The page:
Third Week in November
It means a lot to us to be seen. It means a lot to us to be heard. It validates us. Sometimes we pursue that validation so vehemently that it hurts. When we sense that we are not being seen or heard we could choose to get louder and demand an audience. We could also try being quiet.
Throughout our lives we live among family, friends, and partners. Even at work we are required to do some living among coworkers. Continuing that logic, we also go out in public and therefore must live among strangers. When so many people are living their own lives around you, you are bound to be competing for attention and acknowledgement from others. You are bound to be speaking without anyone to hear you.
Occasionally we need to demand attention and understanding from others, as when we are giving a presentation or when we are explaining safe conduct. In partnership, too, there are times that it is imperative that one’s needs or desires are heard. Those occasions occur infrequently compared to how much we do and how often we speak.
Often our words and actions are misapplied or unnecessary. We cannot escape that. With the amount we do and say each day it is absurd to imagine that we could be acknowledged for everything or that our words are always valuable. In light of that reality, we can allow our deeds and words to go unnoticed. We can be quiet while we achieve. We can be quiet until we are ready to be heard and others are ready to hear us. We will continue to struggle to be heard, but we don’t have to always.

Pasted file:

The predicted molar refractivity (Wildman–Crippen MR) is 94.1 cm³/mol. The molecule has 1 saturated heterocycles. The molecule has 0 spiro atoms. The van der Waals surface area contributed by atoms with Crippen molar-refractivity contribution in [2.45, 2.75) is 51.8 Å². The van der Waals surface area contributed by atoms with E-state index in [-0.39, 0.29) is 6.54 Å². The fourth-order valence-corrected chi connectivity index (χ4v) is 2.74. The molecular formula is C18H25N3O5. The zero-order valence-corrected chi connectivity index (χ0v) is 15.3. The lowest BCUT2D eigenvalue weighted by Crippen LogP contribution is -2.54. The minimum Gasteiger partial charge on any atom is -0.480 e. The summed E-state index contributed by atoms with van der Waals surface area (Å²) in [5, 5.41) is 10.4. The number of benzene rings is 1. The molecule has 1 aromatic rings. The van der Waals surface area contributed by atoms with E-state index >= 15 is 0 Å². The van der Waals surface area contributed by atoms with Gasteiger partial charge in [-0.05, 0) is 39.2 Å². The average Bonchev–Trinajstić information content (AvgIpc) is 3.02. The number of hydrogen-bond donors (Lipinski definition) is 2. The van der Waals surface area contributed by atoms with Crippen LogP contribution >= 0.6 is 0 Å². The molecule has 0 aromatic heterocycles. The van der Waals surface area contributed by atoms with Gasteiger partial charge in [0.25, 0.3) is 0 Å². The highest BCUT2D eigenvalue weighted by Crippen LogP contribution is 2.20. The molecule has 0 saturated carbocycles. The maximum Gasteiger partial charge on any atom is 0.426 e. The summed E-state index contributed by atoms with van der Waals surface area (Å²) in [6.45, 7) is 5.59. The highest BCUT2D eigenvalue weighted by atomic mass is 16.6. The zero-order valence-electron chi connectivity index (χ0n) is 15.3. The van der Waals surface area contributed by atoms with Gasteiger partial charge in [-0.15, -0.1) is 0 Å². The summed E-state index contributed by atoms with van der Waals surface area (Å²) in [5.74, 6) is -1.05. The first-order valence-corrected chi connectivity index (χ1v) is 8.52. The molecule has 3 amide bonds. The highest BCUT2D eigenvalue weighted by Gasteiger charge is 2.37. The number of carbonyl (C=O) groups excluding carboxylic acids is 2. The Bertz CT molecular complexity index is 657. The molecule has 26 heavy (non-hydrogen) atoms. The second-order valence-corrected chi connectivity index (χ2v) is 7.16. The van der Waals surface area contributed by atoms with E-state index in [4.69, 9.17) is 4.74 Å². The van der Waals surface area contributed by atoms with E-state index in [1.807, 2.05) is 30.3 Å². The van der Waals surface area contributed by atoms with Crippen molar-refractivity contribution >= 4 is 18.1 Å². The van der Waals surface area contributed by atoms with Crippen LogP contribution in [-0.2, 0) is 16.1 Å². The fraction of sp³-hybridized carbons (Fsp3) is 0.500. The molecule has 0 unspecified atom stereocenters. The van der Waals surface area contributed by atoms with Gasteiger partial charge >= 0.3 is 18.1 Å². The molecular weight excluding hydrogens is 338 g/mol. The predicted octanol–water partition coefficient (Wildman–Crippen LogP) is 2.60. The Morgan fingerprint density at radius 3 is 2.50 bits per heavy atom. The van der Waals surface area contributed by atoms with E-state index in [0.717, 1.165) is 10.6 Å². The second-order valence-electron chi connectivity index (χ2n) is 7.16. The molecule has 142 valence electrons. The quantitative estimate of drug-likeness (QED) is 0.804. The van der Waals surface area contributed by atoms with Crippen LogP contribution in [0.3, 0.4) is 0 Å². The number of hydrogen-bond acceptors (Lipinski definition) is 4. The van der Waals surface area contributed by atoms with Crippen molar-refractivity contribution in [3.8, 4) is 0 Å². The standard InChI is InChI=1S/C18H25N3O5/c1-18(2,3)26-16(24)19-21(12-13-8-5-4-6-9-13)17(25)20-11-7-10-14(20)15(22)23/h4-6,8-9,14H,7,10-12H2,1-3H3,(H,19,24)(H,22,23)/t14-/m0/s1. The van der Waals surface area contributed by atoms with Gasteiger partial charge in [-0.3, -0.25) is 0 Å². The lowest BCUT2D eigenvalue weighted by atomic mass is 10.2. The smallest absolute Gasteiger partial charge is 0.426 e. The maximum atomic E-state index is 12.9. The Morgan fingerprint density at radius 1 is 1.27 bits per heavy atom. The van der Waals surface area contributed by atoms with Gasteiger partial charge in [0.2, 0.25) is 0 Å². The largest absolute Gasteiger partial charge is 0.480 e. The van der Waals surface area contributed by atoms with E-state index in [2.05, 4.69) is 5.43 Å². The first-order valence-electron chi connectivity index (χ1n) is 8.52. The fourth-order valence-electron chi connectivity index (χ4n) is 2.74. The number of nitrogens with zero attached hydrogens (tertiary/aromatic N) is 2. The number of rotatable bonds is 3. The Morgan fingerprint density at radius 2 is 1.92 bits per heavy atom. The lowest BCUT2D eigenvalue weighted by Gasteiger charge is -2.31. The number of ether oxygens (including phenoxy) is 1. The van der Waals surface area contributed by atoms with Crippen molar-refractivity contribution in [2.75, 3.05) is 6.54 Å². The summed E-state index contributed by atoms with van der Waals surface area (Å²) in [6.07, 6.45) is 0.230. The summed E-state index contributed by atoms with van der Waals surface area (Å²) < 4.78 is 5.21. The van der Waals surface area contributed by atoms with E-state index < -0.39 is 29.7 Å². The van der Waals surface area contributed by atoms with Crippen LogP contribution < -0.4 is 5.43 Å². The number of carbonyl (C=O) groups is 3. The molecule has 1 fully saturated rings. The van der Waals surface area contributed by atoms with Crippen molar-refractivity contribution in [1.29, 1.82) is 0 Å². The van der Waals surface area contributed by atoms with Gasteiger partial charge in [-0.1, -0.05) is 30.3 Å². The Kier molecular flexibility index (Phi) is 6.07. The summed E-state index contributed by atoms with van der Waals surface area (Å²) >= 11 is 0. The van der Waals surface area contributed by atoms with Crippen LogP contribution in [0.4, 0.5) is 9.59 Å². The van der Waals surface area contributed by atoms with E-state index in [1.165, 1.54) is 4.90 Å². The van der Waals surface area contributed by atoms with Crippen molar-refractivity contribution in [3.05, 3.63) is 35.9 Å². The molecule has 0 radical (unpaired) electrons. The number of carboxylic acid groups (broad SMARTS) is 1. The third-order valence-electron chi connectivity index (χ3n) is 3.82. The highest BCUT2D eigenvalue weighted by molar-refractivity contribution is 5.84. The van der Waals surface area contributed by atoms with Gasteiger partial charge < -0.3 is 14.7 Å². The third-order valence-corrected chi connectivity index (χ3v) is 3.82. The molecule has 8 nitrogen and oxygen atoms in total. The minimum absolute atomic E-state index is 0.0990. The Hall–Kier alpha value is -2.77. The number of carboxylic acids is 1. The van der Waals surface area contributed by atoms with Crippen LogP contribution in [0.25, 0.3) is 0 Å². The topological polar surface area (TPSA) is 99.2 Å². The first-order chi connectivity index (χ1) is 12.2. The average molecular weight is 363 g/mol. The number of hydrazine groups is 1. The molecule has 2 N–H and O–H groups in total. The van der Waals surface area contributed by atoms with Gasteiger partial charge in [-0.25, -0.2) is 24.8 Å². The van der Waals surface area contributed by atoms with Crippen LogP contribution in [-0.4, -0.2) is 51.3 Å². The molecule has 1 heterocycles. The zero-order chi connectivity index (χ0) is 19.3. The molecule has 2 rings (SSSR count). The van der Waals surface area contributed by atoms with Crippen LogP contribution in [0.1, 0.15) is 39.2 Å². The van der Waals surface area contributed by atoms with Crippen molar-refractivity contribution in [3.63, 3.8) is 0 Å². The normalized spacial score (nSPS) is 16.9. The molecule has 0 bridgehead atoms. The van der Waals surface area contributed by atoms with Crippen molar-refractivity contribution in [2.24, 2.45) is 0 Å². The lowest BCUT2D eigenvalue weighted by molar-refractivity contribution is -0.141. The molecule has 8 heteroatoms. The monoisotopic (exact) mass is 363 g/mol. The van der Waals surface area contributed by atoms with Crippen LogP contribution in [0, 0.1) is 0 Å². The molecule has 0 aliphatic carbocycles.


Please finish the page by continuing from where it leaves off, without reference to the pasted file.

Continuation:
When we are quiet we can see and hear others more clearly. Allow another person’s achievement to be acknowledged or their opinion to be heard. You may find that you don’t want or need the attention after all or that what you had to share is no longer relevant. For all the effort we put into being seen, allow yourself to rest. Allow yourself to feel the power of being quiet.